Morning Fizz

Lest You Think Their Only Supporters are Lefty Green Types

By Morning Fizz October 4, 2011

Caffeinated news & gossip. Your daily Morning Fizz.

1. Representatives from a dozen neighborhood groups sent a letter to the city council yesterday imploring council members to "draw a line in the sand" around public safety and preserve or expand police programs, rather than cutting them. Specifically, the groups urged the council to increase police foot patrols, implement a pilot program focusing cops on crime "hot spots," focus officers on neighborhood business districts instead of distributing them based on 911 call volumes, and crack down on open-air drug markets.

The council should acknowledge, the letter says, that "moderate-level street crime is unacceptable in any neighborhood, that families shouldn’t have to navigate through a crowd of inebriated loiterers on the sidewalk or pretend not to notice the exchange of drugs for money out in the open."

The city faces an $18 million revenue shortfall next year.

2. The Seattle Times reported yesterday that Democratic state Rep. Deb Eddy (D-48, Kirkland) endorsed Republican King County Council member Jane Hague, citing Hague's ability to work across party lines and criticizing her opponent, Richard Mitchell, for his "ugly negative campaigning and his emphasis on partisan division."

During the primary election, Mitchell called attention to Hague's 2007 arrest for drunk driving, a charge that was later reduced to reckless driving.

Hague won praise from Democrats like King County Executive Dow Constantine when she voted to pass a $20 vehicle license fee to preserve Metro service for two years. I have a call out to Eddy to find out if Hague's pro-transit vote was a factor in her endorsement.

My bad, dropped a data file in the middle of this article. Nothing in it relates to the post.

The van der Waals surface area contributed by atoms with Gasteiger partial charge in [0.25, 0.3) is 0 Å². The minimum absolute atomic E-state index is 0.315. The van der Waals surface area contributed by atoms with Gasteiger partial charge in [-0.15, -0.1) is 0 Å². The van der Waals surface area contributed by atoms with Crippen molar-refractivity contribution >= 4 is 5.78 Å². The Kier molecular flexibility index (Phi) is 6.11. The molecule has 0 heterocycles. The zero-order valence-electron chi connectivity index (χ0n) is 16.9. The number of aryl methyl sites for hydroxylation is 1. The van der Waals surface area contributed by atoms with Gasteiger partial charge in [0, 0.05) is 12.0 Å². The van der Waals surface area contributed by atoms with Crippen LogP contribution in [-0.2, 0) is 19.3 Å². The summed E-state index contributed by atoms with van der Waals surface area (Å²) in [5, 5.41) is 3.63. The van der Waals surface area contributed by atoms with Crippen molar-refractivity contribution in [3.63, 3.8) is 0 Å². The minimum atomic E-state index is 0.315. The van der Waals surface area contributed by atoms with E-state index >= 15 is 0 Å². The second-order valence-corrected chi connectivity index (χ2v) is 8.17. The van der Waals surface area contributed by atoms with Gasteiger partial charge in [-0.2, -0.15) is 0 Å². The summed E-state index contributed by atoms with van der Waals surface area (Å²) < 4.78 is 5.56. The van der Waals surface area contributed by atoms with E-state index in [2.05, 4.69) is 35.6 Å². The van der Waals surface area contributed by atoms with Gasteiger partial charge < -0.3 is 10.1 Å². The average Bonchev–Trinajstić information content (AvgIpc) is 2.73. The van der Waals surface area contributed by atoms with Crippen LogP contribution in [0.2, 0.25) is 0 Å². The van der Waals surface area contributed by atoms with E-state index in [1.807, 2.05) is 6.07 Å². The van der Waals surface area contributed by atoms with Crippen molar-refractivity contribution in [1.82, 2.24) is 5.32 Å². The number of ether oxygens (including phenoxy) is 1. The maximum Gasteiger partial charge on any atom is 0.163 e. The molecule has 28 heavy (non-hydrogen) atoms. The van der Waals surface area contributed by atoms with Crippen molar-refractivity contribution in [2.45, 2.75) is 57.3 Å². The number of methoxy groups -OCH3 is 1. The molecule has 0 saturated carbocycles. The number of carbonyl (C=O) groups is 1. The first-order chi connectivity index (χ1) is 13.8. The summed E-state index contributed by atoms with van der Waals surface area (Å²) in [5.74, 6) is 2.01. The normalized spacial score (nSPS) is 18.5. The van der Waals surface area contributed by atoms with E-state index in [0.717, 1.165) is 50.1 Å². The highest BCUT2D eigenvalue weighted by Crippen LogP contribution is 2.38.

And in time for Morning Fizz, Eddy responded in an email:
I think my statement is pretty much posted on her website. (1) I'm endorsing her because I think she has illustrated an ability to work with liberals and conservatives. Sewers are not political. :-) (2) It doesn't have anything directly to do with the VLF vote, but that's an illustration of her ability to work an issue, change her mind when situation requires. I've not always agreed with her, have vehemently disagreed on occasion. But she is a swing vote.[pullquote]"Sewers are not political. :-)"—Rep. Deb Eddy[/pullquote]

In sum, I think that replacing her for not much of reason other than she's an "R" is not much of a reason. :-)

Also, I've questioned the opponent's judgment; his mailers tried to paint John Creighton as a "stalker." Anyone who knows John or knows what he's done as a port commissioner probably isn't too excited by broad-brush character assassination like that. But I think it shows an unfortunate choice of tactics by Mitchell; I'd like to believe that Democrats can do better in these races by presenting good answers to current issues questions ... and that we don't have to slime the other guy to win.

3. The campaign for Seattle Prop. 1, the $60 car tab fee for transportation, collected another $3,000 yesterday from the Bike PAC, a pro-biking group whose top donors are attorney Jeffrey Eustus, Cascade Bicycle Club, and former Cascade lobbyist-turned-Mayor-McGinn staffer David Hiller.

Lest you think their only supporters are lefty green types, however, the campaign plans to announce new endorsements from lefty low-income housing advocate types (Low-Income Housing Institute director Sharon Lee and Real Change leader Tim Harris are already on board) later this morning.

4. If you're addicted to Amanda Knox coverage, Fizz recommends reading this comprehensive Rolling Stone article published in late June which systematically knocked down the supposed case against her.

Indeed, at the time it was published, Fizz sent an excited text to our former colleague at the Stranger, Charles Mudede, who we consider the local expert on the case:



 
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